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Dr. Jack West is a medical oncologist and thoracic oncology specialist who is the Founder and previously served as President & CEO, currently a member of the Board of Directors of the Global Resource for Advancing Cancer Education (GRACE)


EGFR Mutations and Acquired Resistance After Responding

Please Note: New Treatments Have Emerged Since this Original Post
Howard (Jack) West, MD

Thus far, the vast majority of patients who have an initial response to EGFR tyrosine kinase inhibitors like Iressa and Tarceva will eventually become resistant to them. At this year’s ASCO, our huge annual US-based oncology conference, a report was made by the group at Memorial Sloan Kettering Cancer Center (Riely abstract here) on a small series of patients who had progressed after a prolonged period of responding to Iressa or Tarceva. They found that patients who had slow progression, generally without symptoms, and then came off of their EGFR TKI therapy would often experience a rapid worsening of symptoms.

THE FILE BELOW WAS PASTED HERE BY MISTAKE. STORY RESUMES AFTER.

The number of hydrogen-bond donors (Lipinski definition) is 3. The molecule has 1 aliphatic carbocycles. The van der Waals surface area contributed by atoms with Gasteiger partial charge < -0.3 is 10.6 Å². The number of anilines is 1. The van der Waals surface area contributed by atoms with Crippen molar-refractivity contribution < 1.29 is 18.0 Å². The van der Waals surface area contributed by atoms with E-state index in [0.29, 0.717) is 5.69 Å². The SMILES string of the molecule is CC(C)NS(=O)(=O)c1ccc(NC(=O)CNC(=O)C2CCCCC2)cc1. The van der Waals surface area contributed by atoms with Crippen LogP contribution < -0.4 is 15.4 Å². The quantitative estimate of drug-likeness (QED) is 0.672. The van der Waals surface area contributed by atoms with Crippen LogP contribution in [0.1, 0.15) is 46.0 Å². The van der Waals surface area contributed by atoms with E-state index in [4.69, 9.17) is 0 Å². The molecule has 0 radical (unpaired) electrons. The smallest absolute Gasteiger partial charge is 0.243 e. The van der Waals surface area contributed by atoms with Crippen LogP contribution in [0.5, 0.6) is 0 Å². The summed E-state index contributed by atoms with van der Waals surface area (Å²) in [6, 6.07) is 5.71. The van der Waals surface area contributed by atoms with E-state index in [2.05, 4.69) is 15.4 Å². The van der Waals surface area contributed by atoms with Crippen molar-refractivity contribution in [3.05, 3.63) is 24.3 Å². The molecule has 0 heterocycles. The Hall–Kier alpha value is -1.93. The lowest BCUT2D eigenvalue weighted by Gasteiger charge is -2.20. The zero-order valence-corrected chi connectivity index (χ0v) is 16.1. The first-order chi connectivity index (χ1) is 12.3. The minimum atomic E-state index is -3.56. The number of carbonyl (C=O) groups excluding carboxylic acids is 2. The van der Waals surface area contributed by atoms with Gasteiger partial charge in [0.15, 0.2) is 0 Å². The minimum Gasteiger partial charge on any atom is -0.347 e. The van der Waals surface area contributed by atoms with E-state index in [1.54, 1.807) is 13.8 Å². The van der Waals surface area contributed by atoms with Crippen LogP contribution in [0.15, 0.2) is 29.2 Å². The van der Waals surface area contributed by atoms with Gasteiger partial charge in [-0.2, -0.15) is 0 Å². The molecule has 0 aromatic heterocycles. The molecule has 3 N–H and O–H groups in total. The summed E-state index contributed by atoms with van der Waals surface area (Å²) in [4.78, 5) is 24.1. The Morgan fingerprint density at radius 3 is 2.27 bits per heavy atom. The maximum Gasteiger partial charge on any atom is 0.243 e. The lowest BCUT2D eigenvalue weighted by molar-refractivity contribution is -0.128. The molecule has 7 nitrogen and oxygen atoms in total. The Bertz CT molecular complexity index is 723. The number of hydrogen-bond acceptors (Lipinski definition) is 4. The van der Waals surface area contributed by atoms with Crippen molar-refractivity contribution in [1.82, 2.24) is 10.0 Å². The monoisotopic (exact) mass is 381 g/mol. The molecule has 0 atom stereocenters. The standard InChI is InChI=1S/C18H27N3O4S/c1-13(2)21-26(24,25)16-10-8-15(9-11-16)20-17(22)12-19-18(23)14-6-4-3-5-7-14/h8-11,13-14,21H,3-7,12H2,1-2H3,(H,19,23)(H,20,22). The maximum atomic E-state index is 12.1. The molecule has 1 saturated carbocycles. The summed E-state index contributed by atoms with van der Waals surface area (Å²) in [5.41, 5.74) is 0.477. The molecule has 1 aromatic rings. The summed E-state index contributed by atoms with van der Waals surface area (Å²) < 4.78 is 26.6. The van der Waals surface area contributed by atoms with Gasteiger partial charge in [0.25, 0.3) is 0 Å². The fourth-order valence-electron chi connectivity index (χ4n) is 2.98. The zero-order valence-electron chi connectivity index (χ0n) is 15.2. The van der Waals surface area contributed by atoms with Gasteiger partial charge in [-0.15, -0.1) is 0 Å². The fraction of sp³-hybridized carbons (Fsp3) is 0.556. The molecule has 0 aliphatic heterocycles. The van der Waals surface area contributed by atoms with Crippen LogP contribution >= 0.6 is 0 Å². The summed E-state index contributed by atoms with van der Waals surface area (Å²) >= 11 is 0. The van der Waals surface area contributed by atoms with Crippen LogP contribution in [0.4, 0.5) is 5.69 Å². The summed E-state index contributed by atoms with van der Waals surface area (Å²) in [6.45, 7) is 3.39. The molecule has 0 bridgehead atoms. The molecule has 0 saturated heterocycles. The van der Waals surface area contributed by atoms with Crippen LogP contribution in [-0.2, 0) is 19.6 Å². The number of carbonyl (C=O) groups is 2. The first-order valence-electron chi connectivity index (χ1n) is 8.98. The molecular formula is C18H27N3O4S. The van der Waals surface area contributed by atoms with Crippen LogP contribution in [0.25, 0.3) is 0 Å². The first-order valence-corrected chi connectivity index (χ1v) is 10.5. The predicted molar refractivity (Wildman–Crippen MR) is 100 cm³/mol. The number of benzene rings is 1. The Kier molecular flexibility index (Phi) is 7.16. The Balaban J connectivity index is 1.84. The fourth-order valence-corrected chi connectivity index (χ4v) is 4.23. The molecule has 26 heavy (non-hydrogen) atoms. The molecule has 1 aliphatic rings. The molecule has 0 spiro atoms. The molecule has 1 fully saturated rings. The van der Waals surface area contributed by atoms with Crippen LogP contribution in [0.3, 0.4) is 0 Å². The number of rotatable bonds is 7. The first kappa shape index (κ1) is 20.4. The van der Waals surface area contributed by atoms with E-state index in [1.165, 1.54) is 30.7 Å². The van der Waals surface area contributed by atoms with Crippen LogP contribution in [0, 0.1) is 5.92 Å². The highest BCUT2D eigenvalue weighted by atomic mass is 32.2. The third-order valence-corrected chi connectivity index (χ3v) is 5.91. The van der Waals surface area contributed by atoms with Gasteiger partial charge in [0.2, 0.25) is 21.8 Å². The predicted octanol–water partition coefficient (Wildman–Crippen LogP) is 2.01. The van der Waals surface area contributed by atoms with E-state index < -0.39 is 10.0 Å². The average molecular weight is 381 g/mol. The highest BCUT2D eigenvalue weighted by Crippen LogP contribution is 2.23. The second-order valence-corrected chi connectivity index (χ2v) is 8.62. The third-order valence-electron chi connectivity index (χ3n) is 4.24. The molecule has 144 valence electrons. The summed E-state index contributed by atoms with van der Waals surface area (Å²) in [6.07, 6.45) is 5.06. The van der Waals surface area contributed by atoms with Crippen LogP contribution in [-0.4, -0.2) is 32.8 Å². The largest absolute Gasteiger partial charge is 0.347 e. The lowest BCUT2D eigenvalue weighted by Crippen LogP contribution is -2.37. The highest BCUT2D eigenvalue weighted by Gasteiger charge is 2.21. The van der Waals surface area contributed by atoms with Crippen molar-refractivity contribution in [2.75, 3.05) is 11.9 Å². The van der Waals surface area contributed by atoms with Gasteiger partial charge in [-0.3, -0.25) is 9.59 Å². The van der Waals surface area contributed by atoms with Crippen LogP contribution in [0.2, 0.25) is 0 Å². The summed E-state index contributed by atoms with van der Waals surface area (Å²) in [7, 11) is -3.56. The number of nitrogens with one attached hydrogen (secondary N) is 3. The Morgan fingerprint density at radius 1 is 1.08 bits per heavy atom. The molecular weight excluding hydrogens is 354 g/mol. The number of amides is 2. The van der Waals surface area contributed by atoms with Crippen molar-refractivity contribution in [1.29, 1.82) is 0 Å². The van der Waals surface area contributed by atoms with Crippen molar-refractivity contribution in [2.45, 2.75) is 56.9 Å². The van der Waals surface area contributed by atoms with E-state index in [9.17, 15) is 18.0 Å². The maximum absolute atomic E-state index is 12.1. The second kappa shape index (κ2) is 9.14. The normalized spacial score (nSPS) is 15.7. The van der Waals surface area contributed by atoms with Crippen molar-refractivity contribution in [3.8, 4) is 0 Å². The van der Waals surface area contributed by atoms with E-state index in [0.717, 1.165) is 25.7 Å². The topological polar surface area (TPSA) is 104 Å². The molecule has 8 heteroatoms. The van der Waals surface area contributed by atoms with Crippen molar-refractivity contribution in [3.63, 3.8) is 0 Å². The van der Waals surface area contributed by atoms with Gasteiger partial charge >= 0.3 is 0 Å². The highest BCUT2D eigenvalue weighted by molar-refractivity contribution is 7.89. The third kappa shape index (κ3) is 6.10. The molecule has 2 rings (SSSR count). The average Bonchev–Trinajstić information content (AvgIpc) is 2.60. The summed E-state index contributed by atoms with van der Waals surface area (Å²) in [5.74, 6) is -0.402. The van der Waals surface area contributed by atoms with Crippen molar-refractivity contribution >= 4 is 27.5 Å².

In general, we don’t continue drugs on which patients are showing progression, because we consider the drug ineffective at that point, but in this case it could just be a less effective set of brakes that is still better than not having them. In some cases in oncology, we do routinely continue drugs after patients have shown progression, such as men who initially responded to hromone therapy for prostate cancer and then continue on hormore therapy, or women with breast cancer who progress on chemo with Herceptin and are then often put on another chemo approach with Herceptin. We really don’t know the best way to manage situations like this. The early evidence suggests that approximately half of the patients with an initial response to EGFR TKIs who then progress seem to develop a defined mutation, called T790M, that makes drugs like Tarceva no longer fit as well as it previously did to the EGFR target protein. At this point, it is not clear if there is a way to reverse that process and have patients respond again to EGFR inhibitors. In lab models, some “irreversible” inhibitors of EGFR, such as a drug made by WYeth that goes by the catchy name HKI-272, seems to have encouraging activity in the test tube models. It is being tested in patients at a few centers around the country right now. The new agent Tykerb (lapatinib), which blocks both EGFR and another receptor in the same family known as HER-2 and has demonstrated activity in patients with breast cancer who have been previously treated, may bind to EGFR anfter it develops the secondary mutation. Still, at this point we haven’t seen how these and other potentially helpful drugs perform in real people who have stopped responding to drugs like Tarceva or Iressa. A further complicating factor is the evidence thus far that adding chemo and drugs like Iressa or Tarceva at the same time may lead to antagonism of each other, which would make it problematic to just add new chemo while keeping the EGFR TKI therapy ongoing. Perhaps adding the anti-angiogenesis agent Avastin or another agent targeting EGFR like cetuximab (an IV monoclonal antibody against EGFR) can be combined with EGFR TKIs and improve results, but at this point nobody has a clear answer of a best way to proceed in these cases.

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